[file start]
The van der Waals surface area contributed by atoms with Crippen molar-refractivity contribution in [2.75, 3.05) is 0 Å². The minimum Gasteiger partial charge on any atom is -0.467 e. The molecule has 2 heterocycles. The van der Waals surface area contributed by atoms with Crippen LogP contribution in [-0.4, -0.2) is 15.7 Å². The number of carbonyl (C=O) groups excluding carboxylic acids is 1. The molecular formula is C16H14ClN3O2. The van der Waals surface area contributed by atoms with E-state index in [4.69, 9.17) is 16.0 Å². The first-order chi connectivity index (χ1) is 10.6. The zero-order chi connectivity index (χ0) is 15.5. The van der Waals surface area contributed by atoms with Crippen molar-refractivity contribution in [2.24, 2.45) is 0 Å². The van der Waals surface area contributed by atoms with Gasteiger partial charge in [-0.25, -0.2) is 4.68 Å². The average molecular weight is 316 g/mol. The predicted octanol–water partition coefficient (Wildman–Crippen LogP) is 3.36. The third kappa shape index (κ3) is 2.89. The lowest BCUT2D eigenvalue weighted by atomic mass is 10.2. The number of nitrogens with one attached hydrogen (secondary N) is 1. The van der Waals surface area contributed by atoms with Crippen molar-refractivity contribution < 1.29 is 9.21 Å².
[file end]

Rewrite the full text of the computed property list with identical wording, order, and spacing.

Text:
The van der Waals surface area contributed by atoms with Crippen molar-refractivity contribution in [2.75, 3.05) is 0 Å². The minimum Gasteiger partial charge on any atom is -0.467 e. The molecule has 2 heterocycles. The van der Waals surface area contributed by atoms with Crippen LogP contribution in [-0.4, -0.2) is 15.7 Å². The number of carbonyl (C=O) groups excluding carboxylic acids is 1. The molecular formula is C16H14ClN3O2. The van der Waals surface area contributed by atoms with E-state index in [4.69, 9.17) is 16.0 Å². The first-order chi connectivity index (χ1) is 10.6. The zero-order chi connectivity index (χ0) is 15.5. The van der Waals surface area contributed by atoms with Crippen molar-refractivity contribution in [2.24, 2.45) is 0 Å². The van der Waals surface area contributed by atoms with Gasteiger partial charge in [-0.25, -0.2) is 4.68 Å². The average molecular weight is 316 g/mol. The predicted octanol–water partition coefficient (Wildman–Crippen LogP) is 3.36. The third kappa shape index (κ3) is 2.89. The lowest BCUT2D eigenvalue weighted by atomic mass is 10.2. The number of nitrogens with one attached hydrogen (secondary N) is 1. The van der Waals surface area contributed by atoms with Crippen molar-refractivity contribution < 1.29 is 9.21 Å².